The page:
Planning and executing green-oriented campaigns could be risky business for consumer-facing companies as scrutiny of environmental marketing and advertising campaigns is rising around the globe. Regulators in the United Kingdom, United States, and Switzerland have made headlines by increasing regulatory and enforcement efforts. This uptick means organizations planning and executing green-oriented campaigns must avoid misleading consumers concerning the eco-friendly attributes of their goods and services, especially where a company’s claims are based upon positive environmental impacts due to the purchase of carbon offset credits.
Greenwashing Enforcement of Carbon Offsetting Programs
While last summer’s FIFA Qatar World Cup captivated the attention of billions of fans around the globe, the Swiss Fairness Commission found FIFA’s statements concerning the “fully carbon neutral” qualities of its tournament to be misleading. While FIFA had promoted the Qatar World Cup as the first completely climate neutral tournament, the calculations underlying those claims were based upon its purchase of carbon offset credits and did not account for emissions from the construction of stadiums and fan travel. Fundamentally, the Commission’s findings centered on the fact that there was no definitive and generally accepted method for measuring the purported climate impacts or ensuring measures to meet those goals had been implemented.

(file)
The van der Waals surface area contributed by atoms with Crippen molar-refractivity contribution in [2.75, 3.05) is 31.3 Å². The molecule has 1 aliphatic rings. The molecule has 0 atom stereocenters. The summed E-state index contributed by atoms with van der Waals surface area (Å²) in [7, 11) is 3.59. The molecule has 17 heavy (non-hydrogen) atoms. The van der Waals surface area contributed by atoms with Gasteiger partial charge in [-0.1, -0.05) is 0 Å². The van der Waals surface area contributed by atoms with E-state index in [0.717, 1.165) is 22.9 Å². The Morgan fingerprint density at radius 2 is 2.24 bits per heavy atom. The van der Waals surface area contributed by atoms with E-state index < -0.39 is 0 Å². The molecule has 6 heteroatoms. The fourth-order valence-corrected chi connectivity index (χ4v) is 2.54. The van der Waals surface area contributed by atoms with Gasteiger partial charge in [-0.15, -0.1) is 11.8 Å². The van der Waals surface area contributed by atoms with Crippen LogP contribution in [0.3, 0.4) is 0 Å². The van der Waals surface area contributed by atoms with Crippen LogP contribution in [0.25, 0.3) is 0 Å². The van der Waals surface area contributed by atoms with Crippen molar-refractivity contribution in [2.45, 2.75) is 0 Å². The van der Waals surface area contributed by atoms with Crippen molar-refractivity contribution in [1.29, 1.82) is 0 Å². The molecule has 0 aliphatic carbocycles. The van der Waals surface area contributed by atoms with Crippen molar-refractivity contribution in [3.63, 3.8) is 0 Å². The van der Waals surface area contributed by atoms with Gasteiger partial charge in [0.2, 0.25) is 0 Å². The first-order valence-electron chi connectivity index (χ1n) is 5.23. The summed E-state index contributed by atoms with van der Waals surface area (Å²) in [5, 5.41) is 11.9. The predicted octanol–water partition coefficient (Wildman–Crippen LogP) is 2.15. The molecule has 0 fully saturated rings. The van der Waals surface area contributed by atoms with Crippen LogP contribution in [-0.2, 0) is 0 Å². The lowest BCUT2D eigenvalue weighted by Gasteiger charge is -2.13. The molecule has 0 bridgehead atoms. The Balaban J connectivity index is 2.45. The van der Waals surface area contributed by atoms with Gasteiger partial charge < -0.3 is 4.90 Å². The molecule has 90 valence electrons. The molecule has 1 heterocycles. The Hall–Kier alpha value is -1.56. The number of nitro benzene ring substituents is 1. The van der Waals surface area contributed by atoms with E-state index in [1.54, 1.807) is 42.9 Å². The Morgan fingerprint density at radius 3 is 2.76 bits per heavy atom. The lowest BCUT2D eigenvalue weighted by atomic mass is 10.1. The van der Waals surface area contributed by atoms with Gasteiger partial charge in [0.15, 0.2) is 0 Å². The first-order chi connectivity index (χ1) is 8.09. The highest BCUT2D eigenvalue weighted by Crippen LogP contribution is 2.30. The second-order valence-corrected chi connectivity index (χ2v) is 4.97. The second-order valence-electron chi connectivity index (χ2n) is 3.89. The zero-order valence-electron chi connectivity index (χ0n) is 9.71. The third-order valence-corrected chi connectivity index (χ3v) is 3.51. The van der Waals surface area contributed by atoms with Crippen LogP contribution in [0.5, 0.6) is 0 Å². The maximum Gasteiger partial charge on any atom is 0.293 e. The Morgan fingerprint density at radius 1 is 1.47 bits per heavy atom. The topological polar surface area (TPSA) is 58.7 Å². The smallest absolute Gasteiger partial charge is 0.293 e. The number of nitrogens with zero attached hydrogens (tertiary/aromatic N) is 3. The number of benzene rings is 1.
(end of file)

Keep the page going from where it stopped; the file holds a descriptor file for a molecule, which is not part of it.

Carbon offsetting strategies, like the one employed by FIFA, are becoming an increasingly common way for brands to engage in environmental or “green” marketing. But simply purchasing carbon offset credits is no longer a one-way ticket to green advertising. Instead, best practices moving forward for companies in the US, EU, UK or elsewhere, entails honest and candid disclosure of a program’s ecologically-sound attributes and impacts on the environment, as well as collection and public disclosure of reliable scientific evidence to support green or carbon-offset claims.
United States — California